The size distribution of innovations revisited: an application of extreme value statistics to citation and returns measures of patent significance

G.P. Silverberg, B. Verspagen

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Abstract

This paper focuses on the analysis of size distributions of innovations, which are known to be highly skewed. We use patent citations as one indicator of innovation significance, constructing two large datasets from the european and us patent offices at a high level of aggregation, and the trajtenberg [1990, a penny for your quotes: patent citations and the value of innovations. Rand journal of economics 21(1), 172–187] dataset on ct scanners at a very low one. We also study self-assessed reports of patented innovation values using two very recent patent valuation datasets from the netherlands and the uk, as well as a small dataset of patent licence revenues of harvard university. Statistical methods are applied to analyse the properties of the empirical size distributions, where we put special emphasis on testing for the existence of ‘heavy tails’, i.e., whether or not the probability of very large innovations declines more slowly than exponentially. While overall the distributions appear to resemble a lognormal, we argue that the tails are indeed fat. We invoke some recent results from extreme value statistics and apply the hill [1975. A simple general approach to inference about the tails of a distribution. The annals of statistics 3, 1163–1174] estimator with data-driven cut-offs to determine the tail index for the right tails of all datasets except the nl and uk patent valuations. On these latter datasets we use a maximum likelihood estimator for grouped data to estimate the tail index for varying definitions of the right tail. We find significantly and consistently lower tail estimates for the returns data than the citation data (around 0.6–1 vs. 3–5). The epo and us patent citation tail indices are roughly constant over time, but the latter estimates are significantly lower than the former. The heaviness of the tails, particularly as measured by value indicators, we argue, has significant implications for technology policy and growth theory, since the second and possibly even the first moments of these distributions may not exist.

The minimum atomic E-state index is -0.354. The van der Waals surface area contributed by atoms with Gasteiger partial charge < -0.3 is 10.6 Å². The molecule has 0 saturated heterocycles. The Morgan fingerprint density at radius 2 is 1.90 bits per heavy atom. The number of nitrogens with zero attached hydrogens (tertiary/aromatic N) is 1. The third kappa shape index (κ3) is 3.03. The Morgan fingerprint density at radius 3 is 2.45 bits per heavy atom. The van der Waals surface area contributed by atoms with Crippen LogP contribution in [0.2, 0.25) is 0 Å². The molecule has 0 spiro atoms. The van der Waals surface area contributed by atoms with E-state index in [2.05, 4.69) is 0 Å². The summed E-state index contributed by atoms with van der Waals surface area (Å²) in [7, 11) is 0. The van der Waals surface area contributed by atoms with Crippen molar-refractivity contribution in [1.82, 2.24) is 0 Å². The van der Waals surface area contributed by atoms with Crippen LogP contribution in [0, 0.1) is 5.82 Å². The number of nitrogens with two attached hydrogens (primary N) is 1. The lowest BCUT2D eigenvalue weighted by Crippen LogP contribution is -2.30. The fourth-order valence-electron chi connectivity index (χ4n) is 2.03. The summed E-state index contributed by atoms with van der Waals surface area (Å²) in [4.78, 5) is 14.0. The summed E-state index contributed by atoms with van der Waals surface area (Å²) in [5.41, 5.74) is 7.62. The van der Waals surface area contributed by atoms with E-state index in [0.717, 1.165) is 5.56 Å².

Original languageEnglish
Pages (from-to)318-339
Number of pages22
JournalJournal of Econometrics
Volume127
Issue number3:2
DOIs
Publication statusPublished - 1 Jan 2007

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